It is an honor to serve as your state senator. 

  • Weekly Column: Senate Budget, Town Halls and AirBnB

    Weekly Column: Senate Budget, Town Halls and AirBnB

    The following is my column that will appear in the Mt. Vernon Gazette, Springfield Gazette, The Mt. Vernon Voice, and the Potomac and Stafford Locals in the week of February 13, 2017.
    Crossover week of the 2017 Session came to a close as we finished initial action on over 3,000 bills.  Twenty-two of my bills of were passed by the Senate and moved on to the House of Delegates.

    My two Saturday Town Hall meetings had the largest crowds I have seen in eight years.  There was significant concern regarding federal immigration raids on U.S. 1.  On Friday, I received alarming reports that Immigration and Customs Enforcement (ICE) had arrested numerous Latinos in a raid on U.S.1.  While the deportation of convicted felons has been consistent policy, random street sweeps and arrest or deportations of law abiding residents is unprecedented in our community.  I will work to get better information and seek to stop these actions.

    Other questions focused on affordable housing, education funding, water quality, addressing the opioid crisis, respecting LGBTQ rights, proliferation of out-of-state license plates, and concerns about fracking.  You can watch videos of both town halls on my You Tube channel.

    On Monday, we heard a spirited debate on the regulation of short-term rentals by services such as AirBNB.  Since we considered legislation last year, I heard concerns from numerous residents about residences being effectively used as hotel or movie studios.  The bill we passed reaffirms local government’s authority to regulate temporary rentals and the fine owners who fail to pay occupancy taxes for renting property to multiple tenants over 30-days per years.

    On Thursday, we passed the Senate Amendments to the State Budget.   I am pleased that the Senate Budget Amendments provided unconditional matching funds for a two-percent raise for our teachers.  These funds, coupled with other amendments would result in an additional $18.5 million for Fairfax County Public Schools, $26.6 million for Prince William County Public Schools and $7.1 million for Stafford County Public Schools.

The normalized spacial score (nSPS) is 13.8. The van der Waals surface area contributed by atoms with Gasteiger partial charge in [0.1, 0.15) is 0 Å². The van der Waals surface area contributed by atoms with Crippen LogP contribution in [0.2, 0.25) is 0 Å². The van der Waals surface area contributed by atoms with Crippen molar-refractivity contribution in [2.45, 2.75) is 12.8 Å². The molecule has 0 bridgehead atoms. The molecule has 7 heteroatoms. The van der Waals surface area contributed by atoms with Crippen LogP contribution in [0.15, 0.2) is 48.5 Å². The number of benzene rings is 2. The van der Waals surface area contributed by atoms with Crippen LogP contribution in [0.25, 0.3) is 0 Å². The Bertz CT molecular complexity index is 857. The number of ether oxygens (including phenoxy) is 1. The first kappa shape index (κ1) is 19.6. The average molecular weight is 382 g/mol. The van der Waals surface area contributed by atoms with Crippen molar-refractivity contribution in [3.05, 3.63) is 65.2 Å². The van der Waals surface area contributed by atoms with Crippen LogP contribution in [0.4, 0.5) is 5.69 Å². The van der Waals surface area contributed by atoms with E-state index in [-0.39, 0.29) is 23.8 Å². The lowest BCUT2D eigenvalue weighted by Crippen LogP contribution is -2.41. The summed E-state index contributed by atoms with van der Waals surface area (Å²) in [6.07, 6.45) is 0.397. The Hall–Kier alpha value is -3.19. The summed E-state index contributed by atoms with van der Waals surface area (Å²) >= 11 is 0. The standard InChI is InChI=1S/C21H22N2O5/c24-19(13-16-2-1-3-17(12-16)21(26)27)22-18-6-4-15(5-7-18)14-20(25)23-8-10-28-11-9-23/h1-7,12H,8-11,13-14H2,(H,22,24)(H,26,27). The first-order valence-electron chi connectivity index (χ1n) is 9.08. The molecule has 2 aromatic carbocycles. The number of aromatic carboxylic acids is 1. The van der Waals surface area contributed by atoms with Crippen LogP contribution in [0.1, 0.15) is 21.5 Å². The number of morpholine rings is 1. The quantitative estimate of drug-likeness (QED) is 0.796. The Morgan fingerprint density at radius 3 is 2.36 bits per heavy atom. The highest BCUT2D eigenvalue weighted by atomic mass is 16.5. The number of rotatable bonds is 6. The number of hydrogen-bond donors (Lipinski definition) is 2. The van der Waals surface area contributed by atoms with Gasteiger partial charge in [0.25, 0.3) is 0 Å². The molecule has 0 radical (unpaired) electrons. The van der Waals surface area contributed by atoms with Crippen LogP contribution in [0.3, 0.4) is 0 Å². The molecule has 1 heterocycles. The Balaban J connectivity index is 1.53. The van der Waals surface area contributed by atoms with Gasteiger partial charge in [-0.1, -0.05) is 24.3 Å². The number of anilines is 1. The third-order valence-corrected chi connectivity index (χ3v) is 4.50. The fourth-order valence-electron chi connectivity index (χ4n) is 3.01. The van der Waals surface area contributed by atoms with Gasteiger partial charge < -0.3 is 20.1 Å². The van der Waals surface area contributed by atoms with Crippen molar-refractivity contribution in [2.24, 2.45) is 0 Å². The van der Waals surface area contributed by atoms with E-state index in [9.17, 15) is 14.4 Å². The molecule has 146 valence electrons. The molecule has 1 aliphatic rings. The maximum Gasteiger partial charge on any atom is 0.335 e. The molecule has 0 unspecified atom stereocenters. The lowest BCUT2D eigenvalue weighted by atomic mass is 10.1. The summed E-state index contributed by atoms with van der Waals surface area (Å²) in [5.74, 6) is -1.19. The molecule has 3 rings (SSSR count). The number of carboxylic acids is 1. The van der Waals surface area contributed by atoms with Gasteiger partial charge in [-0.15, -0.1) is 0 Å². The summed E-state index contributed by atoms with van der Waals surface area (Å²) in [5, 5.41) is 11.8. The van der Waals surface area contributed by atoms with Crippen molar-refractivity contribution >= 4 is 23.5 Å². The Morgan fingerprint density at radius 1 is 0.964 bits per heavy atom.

Unfortunately, the Senate has proposed to cut about $6 million from the Governor’s proposed budget to improve operation of our election system.  Last year, Virginia’s voter registration system failed on the last day of voter registration due to Virginians attempting to register to vote.  The Governor’s proposed funding would have solved this problem.  I will work to ensure it is restored.

    On Thursday, my two pedestrian and cycling safety bills acquired a bit of a “fever” on the House side of the Chamber.  Biking and pedestrian safety is a major problem in the United States, Virginia and the 36th District.  Nationwide bike and pedestrian fatalities are rising faster than average.  In Virginia, pedestrian fatalities were up fifty-one percent (51%) in 2016.  That kind of increase is not an aberration.

    My legislation to clarify the use of bike lanes and specifically prohibit the use of bike lanes to pass cars was killed in a House Transportation Subcommittee by one vote.  Members were concerned that it would be “confusing” to drivers.  I argued that driver education and signage would solve the problem, but was not persuasive.

    My legislation to create a new standard and new penalties for seriously injuring a “vulnerable user” was sent to the House Courts Committee which previously killed a similar bill.  Hopefully, I will have better luck. 

    This week, my legislation to generate better information regarding coal ash regulation will be up for vote along with most of my other bills in the House of Delegates.

    As always, if you have any feedback, drop me a note at  Also, please complete my constituent survey at you have not done so yet.  It is an honor to serve as your State Senator.